Medications commonly associated with leukocytosis include corticosteroids , lithium, and beta agonists.

Classification of leukocytosis

From a practical point of view, leukocytosis is traditionally classified according to the component of white cells that contribute to an increase in the total number of white blood cells.

By dividing leukocytosis based on causes, it can be applied immediately for diagnostic purposes.

Leukocytosis can be caused by infection, inflammation, allergic reaction, malignancy, inherited disorders, or a variety of other causes.

Therefore, leukocytosis can be caused by:

Increased neutrophil count i.e. neutrophilia

This is an increase in white blood cells called neutrophils, which make up 40 to 60 percent of your white blood cells.

Neutrophilia is the most common type of leukocytosis associated with infection and inflammation.

Neutrophilia is also divided into 4 categories according to the mechanism of neutrophilia:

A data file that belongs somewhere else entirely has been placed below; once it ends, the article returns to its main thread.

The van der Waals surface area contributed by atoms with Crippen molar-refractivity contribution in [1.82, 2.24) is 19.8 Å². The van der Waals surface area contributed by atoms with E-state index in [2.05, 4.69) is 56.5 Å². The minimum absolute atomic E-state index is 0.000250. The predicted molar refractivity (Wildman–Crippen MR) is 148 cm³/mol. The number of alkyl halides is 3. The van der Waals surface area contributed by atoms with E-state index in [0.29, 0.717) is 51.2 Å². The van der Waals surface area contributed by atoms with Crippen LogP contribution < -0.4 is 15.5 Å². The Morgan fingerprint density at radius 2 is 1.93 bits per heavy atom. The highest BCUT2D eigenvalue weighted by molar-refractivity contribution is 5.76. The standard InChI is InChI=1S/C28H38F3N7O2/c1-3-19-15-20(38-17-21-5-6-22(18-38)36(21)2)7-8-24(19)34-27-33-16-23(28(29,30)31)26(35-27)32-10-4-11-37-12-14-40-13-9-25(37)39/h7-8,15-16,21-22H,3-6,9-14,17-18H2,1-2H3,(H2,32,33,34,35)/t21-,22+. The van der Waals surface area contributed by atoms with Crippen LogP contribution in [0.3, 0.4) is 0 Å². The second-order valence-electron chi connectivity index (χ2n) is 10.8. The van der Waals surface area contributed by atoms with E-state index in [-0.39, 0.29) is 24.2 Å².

• Increase in production.
  • Decreased outflow of the vascular space (demargination).
  • Increased mobilization of the bone marrow storage reserve.
  • Reduction of marginalization towards the fabric.

The causes of leukocytosis can be classified by type of white blood cells.

The causes of neutrophilia are:

  • Infections
  • Anything that causes long-term inflammation, including injury and arthritis.
  • Reaction to medications, such as steroids, lithium, and some inhalers.
  • Some types of leukemia.
  • A reaction to emotional or physical stress from things like anxiety, surgery, and exercise.
  • When the spleen has been removed.
  • Smoking.

Increase in lymphocyte count i.e. lymphocytosis

About 20 to 40 percent of white blood cells are lymphocytes. An increase in the number of these cells is called lymphocytosis.

This is the most common type of leukocytosis and is associated with viral infections and leukemia.

The causes of lymphocytosis are:

  • Viral infections
  • Whooping cough.
  • Allergic reactions.
  • Some types of leukemia.

Increased monocyte count i.e. monocytosis

This is the name for a high number of monocytes. These types of cells make up only about 2 to 8 percent of the white blood cell count.

Monocytosis is rare and is associated with certain infections and cancer.

The causes of monocytosis are:

  • Infections with certain things like the Epstein-Barr virus (including mononucleosis), tuberculosis, and fungi.
  • Autoimmune diseases, such as lupus and ulcerative colitis.
  • Spleen removal